H. S. LORD and A. F. Bishop, Individually and as copartners doing business under the firm name and style of Lord & Bishop, Plaintiffs and Appellants, v. The REGENTS OF the UNIVERSITY OF CALIFORNIA, a corporation, Defendant and Respondent.
Lord and Bishop were the successful bidders on a contract to construct a bridge over Putah Creek on the University of California campus at Davis. By the terms of the contract, the contractor was to receive $41,000 for the construction of the bridge. The contract required the contractor to place a number of concrete piles in the ground as a support for the bridge structure. The specifications provided that the contractor use metal cased or cast-inplace concrete piles. It further provided that if metal cased driven piles were used that they be either tapered metal casing for driven concrete piles with a sealed tip of not less than 8 inches and an average dismeter of not less than 11 inches, or straight sided steel casing with an outside diameter of 12 1/2 inches. The specifications required that driven piles be driven to a 40 ton safe bearing load, in accordance with the 1949 Uniform Building Code Formula. The specifications also provided that payment for driven piles would be made for piles 30 feet in length on the basis of the unit prices per foot quoted for variations from that length. In connection with this latter provision the contract provided:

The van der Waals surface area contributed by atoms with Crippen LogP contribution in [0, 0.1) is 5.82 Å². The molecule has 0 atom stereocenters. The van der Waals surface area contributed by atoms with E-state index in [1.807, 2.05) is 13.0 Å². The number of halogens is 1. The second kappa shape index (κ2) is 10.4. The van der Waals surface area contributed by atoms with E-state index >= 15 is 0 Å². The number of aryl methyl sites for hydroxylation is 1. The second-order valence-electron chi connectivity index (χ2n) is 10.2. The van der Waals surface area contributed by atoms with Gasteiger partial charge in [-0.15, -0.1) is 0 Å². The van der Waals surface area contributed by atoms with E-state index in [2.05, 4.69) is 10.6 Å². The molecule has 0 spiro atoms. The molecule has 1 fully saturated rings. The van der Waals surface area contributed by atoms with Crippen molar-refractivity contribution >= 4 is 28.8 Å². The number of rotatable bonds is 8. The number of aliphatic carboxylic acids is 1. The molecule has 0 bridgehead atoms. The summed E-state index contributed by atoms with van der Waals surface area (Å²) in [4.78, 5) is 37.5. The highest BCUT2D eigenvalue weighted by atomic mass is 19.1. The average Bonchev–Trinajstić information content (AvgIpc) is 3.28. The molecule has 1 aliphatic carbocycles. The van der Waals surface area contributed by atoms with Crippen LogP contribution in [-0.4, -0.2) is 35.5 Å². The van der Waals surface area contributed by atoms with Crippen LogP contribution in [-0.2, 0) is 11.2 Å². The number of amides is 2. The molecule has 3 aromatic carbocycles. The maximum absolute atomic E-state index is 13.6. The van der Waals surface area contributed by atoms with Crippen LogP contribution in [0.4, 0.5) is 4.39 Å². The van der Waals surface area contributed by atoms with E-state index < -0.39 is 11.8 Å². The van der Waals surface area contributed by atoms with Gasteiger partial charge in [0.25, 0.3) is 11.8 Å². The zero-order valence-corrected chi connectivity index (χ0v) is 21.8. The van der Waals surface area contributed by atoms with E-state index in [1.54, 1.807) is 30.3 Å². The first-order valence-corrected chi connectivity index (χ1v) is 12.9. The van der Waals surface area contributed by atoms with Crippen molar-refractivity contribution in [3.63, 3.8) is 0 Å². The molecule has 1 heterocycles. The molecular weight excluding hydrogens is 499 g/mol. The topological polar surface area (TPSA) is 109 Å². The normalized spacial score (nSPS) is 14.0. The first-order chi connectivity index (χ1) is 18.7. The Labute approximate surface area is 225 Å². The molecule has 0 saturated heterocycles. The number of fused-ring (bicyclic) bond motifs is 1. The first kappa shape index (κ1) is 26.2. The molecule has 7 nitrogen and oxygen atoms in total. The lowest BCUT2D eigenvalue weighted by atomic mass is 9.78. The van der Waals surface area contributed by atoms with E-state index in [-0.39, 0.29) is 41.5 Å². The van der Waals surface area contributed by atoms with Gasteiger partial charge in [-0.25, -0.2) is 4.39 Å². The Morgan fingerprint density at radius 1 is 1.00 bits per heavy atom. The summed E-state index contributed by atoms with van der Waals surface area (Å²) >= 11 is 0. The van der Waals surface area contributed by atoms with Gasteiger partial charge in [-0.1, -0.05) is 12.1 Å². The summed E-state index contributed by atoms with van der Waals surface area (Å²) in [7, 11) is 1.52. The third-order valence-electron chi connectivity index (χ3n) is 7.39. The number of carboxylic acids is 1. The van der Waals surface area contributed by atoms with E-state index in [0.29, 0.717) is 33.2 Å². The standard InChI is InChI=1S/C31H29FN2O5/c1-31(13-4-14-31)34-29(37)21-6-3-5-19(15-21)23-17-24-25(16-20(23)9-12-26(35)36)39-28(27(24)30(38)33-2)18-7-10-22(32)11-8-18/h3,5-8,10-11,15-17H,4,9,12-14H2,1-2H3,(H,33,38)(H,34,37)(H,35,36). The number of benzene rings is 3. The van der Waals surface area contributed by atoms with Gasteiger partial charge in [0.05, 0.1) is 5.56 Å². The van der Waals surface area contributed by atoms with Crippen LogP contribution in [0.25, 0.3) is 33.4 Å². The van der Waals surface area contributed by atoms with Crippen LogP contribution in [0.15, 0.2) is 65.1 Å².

‘For the purpose of providing in advance a basis of adjustment in the event of certain possible additions or deductions in connection with the work to be done by the Contractor, the parties hereto hereby agree upon the following unit prices as called for in the specifications for said work:
Lord and Bishop subcontracted the piling to the Raymond Concrete Pile Company. On the basis of soil studies, the engineer-architect, Isadore Thompson, estimated that the piling for the bridge would only have to do donw about 30 feet.